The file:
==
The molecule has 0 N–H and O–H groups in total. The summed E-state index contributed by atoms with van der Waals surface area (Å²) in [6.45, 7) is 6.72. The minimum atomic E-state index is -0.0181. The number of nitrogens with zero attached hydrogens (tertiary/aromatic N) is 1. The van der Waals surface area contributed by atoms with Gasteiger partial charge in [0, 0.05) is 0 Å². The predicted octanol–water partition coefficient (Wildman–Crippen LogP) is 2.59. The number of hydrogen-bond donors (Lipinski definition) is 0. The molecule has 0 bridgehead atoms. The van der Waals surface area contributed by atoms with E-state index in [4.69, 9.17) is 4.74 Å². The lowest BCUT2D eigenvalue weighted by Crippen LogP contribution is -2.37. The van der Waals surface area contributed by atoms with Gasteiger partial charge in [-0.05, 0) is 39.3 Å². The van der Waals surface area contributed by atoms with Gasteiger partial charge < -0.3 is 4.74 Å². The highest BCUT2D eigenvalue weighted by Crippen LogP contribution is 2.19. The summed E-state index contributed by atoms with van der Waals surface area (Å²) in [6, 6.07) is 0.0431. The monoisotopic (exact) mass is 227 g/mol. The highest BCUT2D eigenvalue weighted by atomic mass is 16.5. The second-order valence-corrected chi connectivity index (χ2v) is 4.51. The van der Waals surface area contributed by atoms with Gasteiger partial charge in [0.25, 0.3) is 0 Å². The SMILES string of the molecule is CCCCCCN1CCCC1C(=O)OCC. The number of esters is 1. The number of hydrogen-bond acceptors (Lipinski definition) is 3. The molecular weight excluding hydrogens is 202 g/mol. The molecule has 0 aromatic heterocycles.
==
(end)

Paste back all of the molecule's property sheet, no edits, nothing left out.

The molecule has 0 N–H and O–H groups in total. The summed E-state index contributed by atoms with van der Waals surface area (Å²) in [6.45, 7) is 6.72. The minimum atomic E-state index is -0.0181. The number of nitrogens with zero attached hydrogens (tertiary/aromatic N) is 1. The van der Waals surface area contributed by atoms with Gasteiger partial charge in [0, 0.05) is 0 Å². The predicted octanol–water partition coefficient (Wildman–Crippen LogP) is 2.59. The number of hydrogen-bond donors (Lipinski definition) is 0. The molecule has 0 bridgehead atoms. The van der Waals surface area contributed by atoms with E-state index in [4.69, 9.17) is 4.74 Å². The lowest BCUT2D eigenvalue weighted by Crippen LogP contribution is -2.37. The van der Waals surface area contributed by atoms with Gasteiger partial charge in [-0.05, 0) is 39.3 Å². The van der Waals surface area contributed by atoms with Gasteiger partial charge < -0.3 is 4.74 Å². The highest BCUT2D eigenvalue weighted by Crippen LogP contribution is 2.19. The summed E-state index contributed by atoms with van der Waals surface area (Å²) in [6, 6.07) is 0.0431. The monoisotopic (exact) mass is 227 g/mol. The highest BCUT2D eigenvalue weighted by atomic mass is 16.5. The second-order valence-corrected chi connectivity index (χ2v) is 4.51. The van der Waals surface area contributed by atoms with Gasteiger partial charge in [0.25, 0.3) is 0 Å². The SMILES string of the molecule is CCCCCCN1CCCC1C(=O)OCC. The number of esters is 1. The number of hydrogen-bond acceptors (Lipinski definition) is 3. The molecular weight excluding hydrogens is 202 g/mol. The molecule has 0 aromatic heterocycles.